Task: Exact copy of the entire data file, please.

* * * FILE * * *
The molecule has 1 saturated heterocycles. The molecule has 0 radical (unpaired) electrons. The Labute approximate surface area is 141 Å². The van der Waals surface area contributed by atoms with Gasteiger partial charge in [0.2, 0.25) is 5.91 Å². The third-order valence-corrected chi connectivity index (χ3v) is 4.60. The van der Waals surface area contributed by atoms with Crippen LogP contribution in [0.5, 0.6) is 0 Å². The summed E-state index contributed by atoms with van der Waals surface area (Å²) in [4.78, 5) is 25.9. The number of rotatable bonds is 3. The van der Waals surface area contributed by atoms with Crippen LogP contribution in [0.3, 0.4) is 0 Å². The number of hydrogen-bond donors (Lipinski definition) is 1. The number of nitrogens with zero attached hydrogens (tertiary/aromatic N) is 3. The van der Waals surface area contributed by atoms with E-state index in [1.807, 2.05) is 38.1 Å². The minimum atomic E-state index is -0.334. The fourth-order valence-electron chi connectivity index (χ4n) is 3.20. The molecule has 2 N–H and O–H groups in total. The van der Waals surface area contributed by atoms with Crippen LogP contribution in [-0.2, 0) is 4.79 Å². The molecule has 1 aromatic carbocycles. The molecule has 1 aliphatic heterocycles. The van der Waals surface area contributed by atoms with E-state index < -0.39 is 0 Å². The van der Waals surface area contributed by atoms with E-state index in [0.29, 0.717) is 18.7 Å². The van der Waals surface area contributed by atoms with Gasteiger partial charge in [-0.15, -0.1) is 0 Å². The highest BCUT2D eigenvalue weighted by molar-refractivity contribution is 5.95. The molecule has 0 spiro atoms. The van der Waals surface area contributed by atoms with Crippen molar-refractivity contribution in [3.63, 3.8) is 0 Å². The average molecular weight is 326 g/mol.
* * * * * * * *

The molecule has 1 saturated heterocycles. The molecule has 0 radical (unpaired) electrons. The Labute approximate surface area is 141 Å². The van der Waals surface area contributed by atoms with Gasteiger partial charge in [0.2, 0.25) is 5.91 Å². The third-order valence-corrected chi connectivity index (χ3v) is 4.60. The van der Waals surface area contributed by atoms with Crippen LogP contribution in [0.5, 0.6) is 0 Å². The summed E-state index contributed by atoms with van der Waals surface area (Å²) in [4.78, 5) is 25.9. The number of rotatable bonds is 3. The van der Waals surface area contributed by atoms with Crippen LogP contribution in [0.3, 0.4) is 0 Å². The number of hydrogen-bond donors (Lipinski definition) is 1. The number of nitrogens with zero attached hydrogens (tertiary/aromatic N) is 3. The van der Waals surface area contributed by atoms with E-state index in [1.807, 2.05) is 38.1 Å². The minimum atomic E-state index is -0.334. The fourth-order valence-electron chi connectivity index (χ4n) is 3.20. The molecule has 2 N–H and O–H groups in total. The van der Waals surface area contributed by atoms with Crippen LogP contribution in [-0.2, 0) is 4.79 Å². The molecule has 1 aromatic carbocycles. The molecule has 1 aliphatic heterocycles. The van der Waals surface area contributed by atoms with E-state index < -0.39 is 0 Å². The van der Waals surface area contributed by atoms with E-state index in [0.29, 0.717) is 18.7 Å². The van der Waals surface area contributed by atoms with Gasteiger partial charge in [-0.15, -0.1) is 0 Å². The highest BCUT2D eigenvalue weighted by molar-refractivity contribution is 5.95. The molecule has 0 spiro atoms. The van der Waals surface area contributed by atoms with Crippen molar-refractivity contribution in [3.63, 3.8) is 0 Å². The average molecular weight is 326 g/mol.